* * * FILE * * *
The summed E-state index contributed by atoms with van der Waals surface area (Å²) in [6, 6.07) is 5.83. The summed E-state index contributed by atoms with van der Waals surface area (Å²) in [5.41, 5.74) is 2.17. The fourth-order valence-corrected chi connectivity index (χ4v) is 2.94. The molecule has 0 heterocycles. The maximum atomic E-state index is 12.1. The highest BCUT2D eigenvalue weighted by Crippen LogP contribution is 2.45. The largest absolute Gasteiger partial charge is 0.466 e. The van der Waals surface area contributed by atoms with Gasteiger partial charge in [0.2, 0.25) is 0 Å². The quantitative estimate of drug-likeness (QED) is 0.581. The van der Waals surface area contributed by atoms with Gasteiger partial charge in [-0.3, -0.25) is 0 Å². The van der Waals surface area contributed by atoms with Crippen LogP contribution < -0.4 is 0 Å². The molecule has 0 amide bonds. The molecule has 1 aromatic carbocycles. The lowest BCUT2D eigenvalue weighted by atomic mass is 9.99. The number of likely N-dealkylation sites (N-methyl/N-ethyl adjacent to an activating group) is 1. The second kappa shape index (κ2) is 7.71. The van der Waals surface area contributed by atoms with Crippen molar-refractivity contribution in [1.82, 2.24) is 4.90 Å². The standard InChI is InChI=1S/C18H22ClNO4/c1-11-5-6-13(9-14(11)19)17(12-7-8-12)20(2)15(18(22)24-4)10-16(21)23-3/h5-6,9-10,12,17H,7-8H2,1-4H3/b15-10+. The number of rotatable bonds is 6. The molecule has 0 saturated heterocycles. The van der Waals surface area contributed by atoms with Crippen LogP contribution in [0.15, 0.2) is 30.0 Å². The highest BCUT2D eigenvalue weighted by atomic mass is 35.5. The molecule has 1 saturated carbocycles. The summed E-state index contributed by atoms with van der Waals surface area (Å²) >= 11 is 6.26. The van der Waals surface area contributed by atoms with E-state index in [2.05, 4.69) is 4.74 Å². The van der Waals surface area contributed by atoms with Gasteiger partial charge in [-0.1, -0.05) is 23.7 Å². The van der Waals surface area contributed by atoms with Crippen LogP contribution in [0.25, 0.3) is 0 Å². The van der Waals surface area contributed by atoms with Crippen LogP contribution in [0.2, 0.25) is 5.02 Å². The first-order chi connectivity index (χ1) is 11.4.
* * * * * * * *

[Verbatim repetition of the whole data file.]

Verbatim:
The summed E-state index contributed by atoms with van der Waals surface area (Å²) in [6, 6.07) is 5.83. The summed E-state index contributed by atoms with van der Waals surface area (Å²) in [5.41, 5.74) is 2.17. The fourth-order valence-corrected chi connectivity index (χ4v) is 2.94. The molecule has 0 heterocycles. The maximum atomic E-state index is 12.1. The highest BCUT2D eigenvalue weighted by Crippen LogP contribution is 2.45. The largest absolute Gasteiger partial charge is 0.466 e. The van der Waals surface area contributed by atoms with Gasteiger partial charge in [0.2, 0.25) is 0 Å². The quantitative estimate of drug-likeness (QED) is 0.581. The van der Waals surface area contributed by atoms with Gasteiger partial charge in [-0.3, -0.25) is 0 Å². The van der Waals surface area contributed by atoms with Crippen LogP contribution < -0.4 is 0 Å². The molecule has 0 amide bonds. The molecule has 1 aromatic carbocycles. The lowest BCUT2D eigenvalue weighted by atomic mass is 9.99. The number of likely N-dealkylation sites (N-methyl/N-ethyl adjacent to an activating group) is 1. The second kappa shape index (κ2) is 7.71. The van der Waals surface area contributed by atoms with Crippen molar-refractivity contribution in [1.82, 2.24) is 4.90 Å². The standard InChI is InChI=1S/C18H22ClNO4/c1-11-5-6-13(9-14(11)19)17(12-7-8-12)20(2)15(18(22)24-4)10-16(21)23-3/h5-6,9-10,12,17H,7-8H2,1-4H3/b15-10+. The number of rotatable bonds is 6. The molecule has 0 saturated heterocycles. The van der Waals surface area contributed by atoms with Crippen LogP contribution in [0.15, 0.2) is 30.0 Å². The highest BCUT2D eigenvalue weighted by atomic mass is 35.5. The molecule has 1 saturated carbocycles. The summed E-state index contributed by atoms with van der Waals surface area (Å²) >= 11 is 6.26. The van der Waals surface area contributed by atoms with E-state index in [2.05, 4.69) is 4.74 Å². The van der Waals surface area contributed by atoms with Gasteiger partial charge in [-0.1, -0.05) is 23.7 Å². The van der Waals surface area contributed by atoms with Crippen LogP contribution in [0.25, 0.3) is 0 Å². The van der Waals surface area contributed by atoms with Crippen LogP contribution in [0.2, 0.25) is 5.02 Å². The first-order chi connectivity index (χ1) is 11.4.